We Work on Two Levels
As systems thinkers, we handle support on two levels: addressing the immediate concern, and adjusting the larger system forces that caused the issue. How we go about both is important. An example might be helpful to illustrate:
Over the past two months, several developers from different teams have raised questions about how to customize icon colors
The immediate concerns are:
- Understanding their use case
- Verifying the solution makes sense
- Showing them how to customize icon colors
The larger system concerns could be:
- Assessing how well our docs explain how to customize icon color
- Updating our component to make icon color modifications more intuitive
- Understanding why product designers are opting for custom icon colors
These two processes often begin concurrently, but they are handled very differently. Consumers will likely only care about the immediate concern, and it’s our job to resolve that efficiently. But we also have to think about the larger system concerns if we want to create a more sustainable system.
Addressing the Immediate Concern
This is always our immediate focus. Someone is blocked, or feels blocked, and we need to figure the best path for them to move forward. Whatever questions or objections we have about the larger system forces that created this situation are irrelevant to the person currently stuck. That said, once you understand the issue, it’s always good to pause and ask whether this should be done instead of rushing into solutions for how it could be done. Developers are often the last to know about what’s coming down the pipe, and sometimes they get stuck having to implement unfortunate product and design choices. Sometimes to be supportive, you need to hold your nose and help a developer through that less-than-ideal situation. But there are a few hard stops:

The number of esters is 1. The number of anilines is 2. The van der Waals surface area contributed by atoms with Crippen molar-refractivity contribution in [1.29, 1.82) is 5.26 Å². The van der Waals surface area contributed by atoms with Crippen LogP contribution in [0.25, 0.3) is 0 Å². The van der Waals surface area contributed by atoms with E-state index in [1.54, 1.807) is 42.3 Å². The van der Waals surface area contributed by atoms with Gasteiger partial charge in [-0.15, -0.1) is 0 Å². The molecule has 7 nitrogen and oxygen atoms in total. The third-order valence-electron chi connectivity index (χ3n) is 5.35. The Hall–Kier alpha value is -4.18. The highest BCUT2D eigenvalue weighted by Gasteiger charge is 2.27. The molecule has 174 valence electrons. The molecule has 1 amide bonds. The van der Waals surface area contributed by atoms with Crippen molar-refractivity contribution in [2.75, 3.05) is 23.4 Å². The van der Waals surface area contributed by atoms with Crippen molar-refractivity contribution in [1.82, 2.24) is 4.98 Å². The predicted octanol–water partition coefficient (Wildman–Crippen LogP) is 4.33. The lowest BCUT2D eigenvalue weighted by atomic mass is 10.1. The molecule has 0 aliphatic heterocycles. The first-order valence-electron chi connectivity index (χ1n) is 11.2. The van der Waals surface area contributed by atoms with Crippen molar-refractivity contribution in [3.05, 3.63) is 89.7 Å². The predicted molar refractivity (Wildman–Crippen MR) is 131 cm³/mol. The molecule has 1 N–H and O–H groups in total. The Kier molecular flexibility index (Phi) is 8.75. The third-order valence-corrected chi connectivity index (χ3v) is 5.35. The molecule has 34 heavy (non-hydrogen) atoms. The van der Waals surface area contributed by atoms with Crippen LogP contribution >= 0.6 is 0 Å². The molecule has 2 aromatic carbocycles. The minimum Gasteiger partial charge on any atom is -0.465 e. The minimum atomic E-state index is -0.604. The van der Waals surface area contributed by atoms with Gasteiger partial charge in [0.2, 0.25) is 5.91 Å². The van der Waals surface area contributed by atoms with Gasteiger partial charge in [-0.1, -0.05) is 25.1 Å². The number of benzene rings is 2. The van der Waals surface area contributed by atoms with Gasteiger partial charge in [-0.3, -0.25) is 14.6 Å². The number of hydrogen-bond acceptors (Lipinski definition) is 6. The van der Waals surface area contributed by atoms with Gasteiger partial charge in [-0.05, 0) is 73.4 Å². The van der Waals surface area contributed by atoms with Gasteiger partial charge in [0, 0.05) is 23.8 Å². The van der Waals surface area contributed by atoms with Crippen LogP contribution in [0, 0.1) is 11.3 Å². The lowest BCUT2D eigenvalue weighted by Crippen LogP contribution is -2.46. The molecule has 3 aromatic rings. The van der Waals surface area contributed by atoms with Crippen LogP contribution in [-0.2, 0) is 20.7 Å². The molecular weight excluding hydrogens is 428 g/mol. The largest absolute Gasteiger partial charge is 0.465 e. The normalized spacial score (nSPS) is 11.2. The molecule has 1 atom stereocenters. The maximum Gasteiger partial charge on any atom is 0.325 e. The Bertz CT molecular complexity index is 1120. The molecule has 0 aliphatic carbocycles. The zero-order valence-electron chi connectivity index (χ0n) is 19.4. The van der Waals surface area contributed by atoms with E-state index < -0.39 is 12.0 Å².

- This would create an inaccessible or non-inclusive experience
- This would create something completely divergent from our design system
- This would create serious technical limitations for other consumers
Outside of those situations, our job is to find a way to resolve the immediate issue efficiently, in a way that aligns with our standards, and creates the least amount of technical debt for that team. Once you’ve resolved the immediate concern, you can raise larger concerns that created the issue with that team.
Addressing Larger System Concerns
Almost every issue has at least one larger system concern behind it. While you need to somewhat ignore it to help someone move forward, you can definitely use back channels to highlight the issue as an anecdote for a larger, internal conversation. Addressing bad system behavior with a system-level solution is more effective, but it also typically takes much longer to resolve. Think of this as a non-blocking, asynchronous process. We can start the internal conversation now, but we don’t want it prevent a team from having resolution, if possible. We have the ability to shift the system, they have to work within it and deal with it as it exists today.
Your design system will likely never be in quite the shape you or your consumers wish it was. Great support systems can be a safety net to cover those gaps and help teams feel supported. My experience has been that processes always evolve with your system, but having a support mindset is a constant.
Thanks for Reading!
I wrote this to help solidify my thoughts, but I hope it was helpful for you as well. If you enjoyed this, you might also enjoy following me on Twitter.